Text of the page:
Cooking the Best Fajitas
Fajita is generally beef, chicken, pork or shrimp grilled and served on a flour tortilla with condiments. The chicken is worked with onions and bell peppers. Fajita is served to the table sizzling loudly on a metal platter with tortilla and condiments on the side. Making your lips watery?
Texans would love to take credit for giving the world fajitas but the honor goes to south of the border, Vagueros, who learnt the art of cutting tough beef into skirt steak. Fajitas are basically Tex Mex dishes. Nowadays Fajita is almost anything cooked and wrapped in a flour tortilla. Only true fajitas are skirt steak.
The preparation of Fajitas starts with marinating the beef using limejuice to tenderize at least for 24 hours. Well, there are no set rules for marinating; you can use your creative sense for that, but don’t forget to use limejuice. To marinade beef or chicken, you can use the Ass Kickin Soakin’ and Grilling Sauce. This would bring a true Mexican flavor.
Fajitas are real fun to eat, and here are the ways to cook the best Fajitas, namely:
Grilling an exciting fajita
Traditional method for cooking fajita is over coal for approximately 6 minutes on both sides for skirt steaks around one pound. After the meat gets cooked, you should let it rest for a few minutes and cut it across the grain diagonally in to finger length strips.
Oven broiling fajitas
Broil the meat 4 inches below the flame for about 6 minutes on both sides. Then you can let it rest for a few minutes and slice it diagonally in to finger length strips.
Pan frying fajitas
Drain the meat and cut it across the grain in finger length strips and fry over high heat for not more than 1.5 minutes turning frequently. Roll them in flour tortilla. Choose thick tortillas available in any supermarket. Warm them up by sealing in foil packages, 6-8 at a time. On a frying pan, add few tablespoon of olive oil, cut one large onion and separate into rings and cut bell peppers into strips. Add them to the frying pan and stir fry. Serve with stir fried onions and bell peppers.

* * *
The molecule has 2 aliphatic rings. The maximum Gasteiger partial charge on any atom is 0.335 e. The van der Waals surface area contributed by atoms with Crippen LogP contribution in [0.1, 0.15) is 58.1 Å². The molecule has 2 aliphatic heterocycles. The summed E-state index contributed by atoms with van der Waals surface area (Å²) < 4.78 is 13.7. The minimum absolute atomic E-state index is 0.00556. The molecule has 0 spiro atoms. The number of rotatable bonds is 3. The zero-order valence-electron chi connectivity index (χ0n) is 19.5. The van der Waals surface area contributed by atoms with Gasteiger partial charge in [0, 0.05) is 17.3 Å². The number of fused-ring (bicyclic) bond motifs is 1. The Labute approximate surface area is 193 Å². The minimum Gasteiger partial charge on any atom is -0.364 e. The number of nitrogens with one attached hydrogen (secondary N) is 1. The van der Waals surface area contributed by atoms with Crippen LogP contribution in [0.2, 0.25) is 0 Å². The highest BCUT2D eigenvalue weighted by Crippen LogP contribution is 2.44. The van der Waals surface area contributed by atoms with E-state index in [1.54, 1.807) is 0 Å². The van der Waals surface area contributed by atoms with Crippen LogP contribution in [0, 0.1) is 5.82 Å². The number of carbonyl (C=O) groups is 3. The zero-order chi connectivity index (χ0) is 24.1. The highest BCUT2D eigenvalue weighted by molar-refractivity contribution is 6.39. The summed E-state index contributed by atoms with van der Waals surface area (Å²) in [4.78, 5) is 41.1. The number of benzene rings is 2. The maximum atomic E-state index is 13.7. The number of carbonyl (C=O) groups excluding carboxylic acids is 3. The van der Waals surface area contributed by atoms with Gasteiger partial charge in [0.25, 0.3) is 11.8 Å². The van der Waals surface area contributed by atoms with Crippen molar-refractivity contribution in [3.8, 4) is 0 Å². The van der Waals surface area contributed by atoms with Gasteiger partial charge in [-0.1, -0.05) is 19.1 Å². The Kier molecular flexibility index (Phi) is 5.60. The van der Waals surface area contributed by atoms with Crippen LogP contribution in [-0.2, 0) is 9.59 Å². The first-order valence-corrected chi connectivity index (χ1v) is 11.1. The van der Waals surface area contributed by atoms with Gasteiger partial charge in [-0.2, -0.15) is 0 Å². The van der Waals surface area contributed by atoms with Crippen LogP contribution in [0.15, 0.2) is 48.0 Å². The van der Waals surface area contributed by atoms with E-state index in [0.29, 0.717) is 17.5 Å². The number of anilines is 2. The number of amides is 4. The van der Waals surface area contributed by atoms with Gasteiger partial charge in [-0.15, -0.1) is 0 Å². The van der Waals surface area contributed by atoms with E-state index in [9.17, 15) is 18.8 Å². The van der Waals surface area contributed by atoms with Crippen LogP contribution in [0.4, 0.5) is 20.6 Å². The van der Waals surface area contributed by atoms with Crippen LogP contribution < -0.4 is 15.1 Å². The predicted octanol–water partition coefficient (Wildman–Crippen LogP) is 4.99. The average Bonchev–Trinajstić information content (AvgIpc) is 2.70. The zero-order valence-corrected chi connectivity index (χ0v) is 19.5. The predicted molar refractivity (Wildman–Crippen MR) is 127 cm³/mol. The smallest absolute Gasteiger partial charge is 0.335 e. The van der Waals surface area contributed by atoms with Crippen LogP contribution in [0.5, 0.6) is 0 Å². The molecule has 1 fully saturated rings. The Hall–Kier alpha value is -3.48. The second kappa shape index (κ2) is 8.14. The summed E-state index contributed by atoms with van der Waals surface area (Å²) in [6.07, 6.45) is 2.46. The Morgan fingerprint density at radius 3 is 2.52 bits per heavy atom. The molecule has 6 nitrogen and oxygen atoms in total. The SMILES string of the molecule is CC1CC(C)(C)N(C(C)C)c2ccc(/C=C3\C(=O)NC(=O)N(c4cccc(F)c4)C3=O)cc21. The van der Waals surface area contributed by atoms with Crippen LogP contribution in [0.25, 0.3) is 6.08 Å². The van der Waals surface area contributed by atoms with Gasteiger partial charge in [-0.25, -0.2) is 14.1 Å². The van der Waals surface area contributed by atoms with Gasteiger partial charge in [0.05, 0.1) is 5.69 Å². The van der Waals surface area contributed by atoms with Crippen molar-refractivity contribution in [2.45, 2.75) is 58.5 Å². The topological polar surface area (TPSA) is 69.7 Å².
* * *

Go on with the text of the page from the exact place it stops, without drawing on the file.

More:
Some specialized fajita preparations are Pico-de-gallo, guacamole, Fajita on a stick, Fah-HEE-Tah, Beef Fajita Marinade and many more. Here are a few, which I find interesting, but you can always add your magic touch to them:
This fiery and flavorable salsa is like any other salsa but the ingredients are finely chopped. If rightly made it is hot. Since people make it to their liking they can control the heat.
Cool and buttery smoothness of guacamole adds the finishing touch on a fajita. Experiment your ideas on it and get it right. My suggestion is to select the right Avocado of Haas variety with brownish-black skin with a pebbly texture.
Traditional skirt steak has to be marinated for long 24 hours in limejuice, red capsicum and garlic. Cooked meat is cut into strips and them wrapped in a warm tortilla and garnished with salsa or guacamole.
Fajita On A Stick
Soak 8-9 bamboo skewers for 10 minutes. Trim fat from steak and cut crosswise into ½ ” thickness. Thread equal amount of beef weaving back and forth onto skewer. Combine dressing and lime juice. Brush on beef peppers and onions. Place vegetables on grid for 15 to 20 minutes. Remove and add beef to the centre. Add salt. When ready, serve beef and vegetables in tortilla with salsa.
Beef Fajita Marinade
Combine limejuice, tequila, crushed dried oregano leaves, cloves of garlic, minced fresh cilantro, ground cumin, ground black pepper. Mix well and pour marinade over meat, refrigerate overnight or even 24 hours in zip top bag. It makes enough marinade for 1 ½ pound flank steak.
Fajitas are terrific for informal dinner party. It is inherently festive or goes hand-in-hand with margaritas or Mexican beer and Tex Mex treat. Good Luck! Taste your own Fajitas, don’t go for the restaurant version of Fajitas.